A new reality: immersive learning in construction
Imagine the exhilaration of scaling one of the highest off-shore wind turbines in Britain to install a new rotor blade.
You’d think that this kind of difficult and technical work could only be done by highly skilled professionals with bags of experience. It would be no place for a complete novice, right?
Virtual reality for real experience
Wrong – with new breakthroughs in immersive training technologies using virtual reality (VR) and augmented reality (AR), anyone starting out in construction can experience such situations without the risks, dangers and costs.
By being immersed in artificial but realistic training environments, you can get the practical skills you need without having to be on site or using expensive and potentially hazardous tools.
It’s not limited to wind turbines either. The industry has hundreds of occupations that can benefit from immersive learning, from forklift truck driving to hospital design to laying out service lines in a skyscraper.
That’s the beauty of construction – there are so many different job roles and cutting edge technology can be a part of many of them.
How VR works
You’ve probably seen VR headsets in the media used for gaming or entertainment – but maybe not for the extraordinary versatility they bring to learning and training.
Put one on and take hold of a compatible handset, and suddenly you could be, say, arc welding a groove joint. You can see and hear everything that’s happening just as you would if you were welding in the real world – only it doesn’t matter if you make a mistake and there are no materials to waste.
Training using augmented reality operates in a similar way, but by overlaying video, sound or graphics on to the real world. For example, you could project your electrical wiring design on to the interior shell of a real building.
As it’s all artificial, it’s just a question of ctrl-z, undo, restart or reset to have another go. You don’t need a new parts or products, or wait months for the chance to use expensive plant machinery.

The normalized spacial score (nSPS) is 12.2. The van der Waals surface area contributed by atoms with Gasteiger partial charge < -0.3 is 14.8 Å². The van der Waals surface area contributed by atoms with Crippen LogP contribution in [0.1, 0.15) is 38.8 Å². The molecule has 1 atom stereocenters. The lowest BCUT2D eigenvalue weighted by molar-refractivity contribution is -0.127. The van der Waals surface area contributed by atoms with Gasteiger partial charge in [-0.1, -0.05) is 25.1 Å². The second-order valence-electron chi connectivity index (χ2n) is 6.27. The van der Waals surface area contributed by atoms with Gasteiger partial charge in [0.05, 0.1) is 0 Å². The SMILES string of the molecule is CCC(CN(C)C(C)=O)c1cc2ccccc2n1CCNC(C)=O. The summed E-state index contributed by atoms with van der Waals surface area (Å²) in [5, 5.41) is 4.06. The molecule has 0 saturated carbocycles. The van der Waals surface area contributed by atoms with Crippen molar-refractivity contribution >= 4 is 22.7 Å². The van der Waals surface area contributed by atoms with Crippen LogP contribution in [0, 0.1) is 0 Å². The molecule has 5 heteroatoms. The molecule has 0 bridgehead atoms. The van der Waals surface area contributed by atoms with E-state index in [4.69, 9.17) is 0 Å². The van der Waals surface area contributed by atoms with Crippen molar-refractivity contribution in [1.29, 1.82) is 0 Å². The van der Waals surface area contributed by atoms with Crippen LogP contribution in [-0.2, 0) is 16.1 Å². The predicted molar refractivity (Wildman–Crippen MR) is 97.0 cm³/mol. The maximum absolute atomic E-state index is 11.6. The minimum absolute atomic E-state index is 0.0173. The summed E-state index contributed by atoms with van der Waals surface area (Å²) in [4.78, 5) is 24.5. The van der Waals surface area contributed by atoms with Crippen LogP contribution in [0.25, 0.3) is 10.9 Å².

Game to train
It’s no accident if all this reminds you a little of playing computer games. Immersive training draws on some key elements behind gaming to make a fun and engaging learning environment, while encouraging students to collaborate, communicate and interact to solve problems.
Some virtual training systems involve several trainees working together in different roles to complete one task. A simulation could involve, for example, a crane supervisor, a crane operator and a banksman working from different screens to the same end.
You also get to see your progress more easily using immersive learning systems, which can track how well you’re doing – a bit like games stats. It means you stay on top of progress and get targeted support wherever you need it.
Good for you, good for employers
Big firms, like Laing O’Rourke are already saying that immersive learners are more safety conscious and accurate than other trainees. You can read more about the research in our report on immersive learning.
This way to learn is not only engaging and effective for trainees, producing work-ready employees with the right skills – but it’s more cost-efficient for employers in terms of tools, materials and supervision.
It creates opportunities to practise onsite skills that can be difficult to get in real life, and it shows that the industry as a whole is future-focused, using cutting-edge technologies to ensure that the UK has the highly-trained workforce it needs for tomorrow’s challenges.
Construction for the future
Employers in construction need talented young people who are ready for work. They also know that the next generation know, understand and want to use the latest technology in their careers.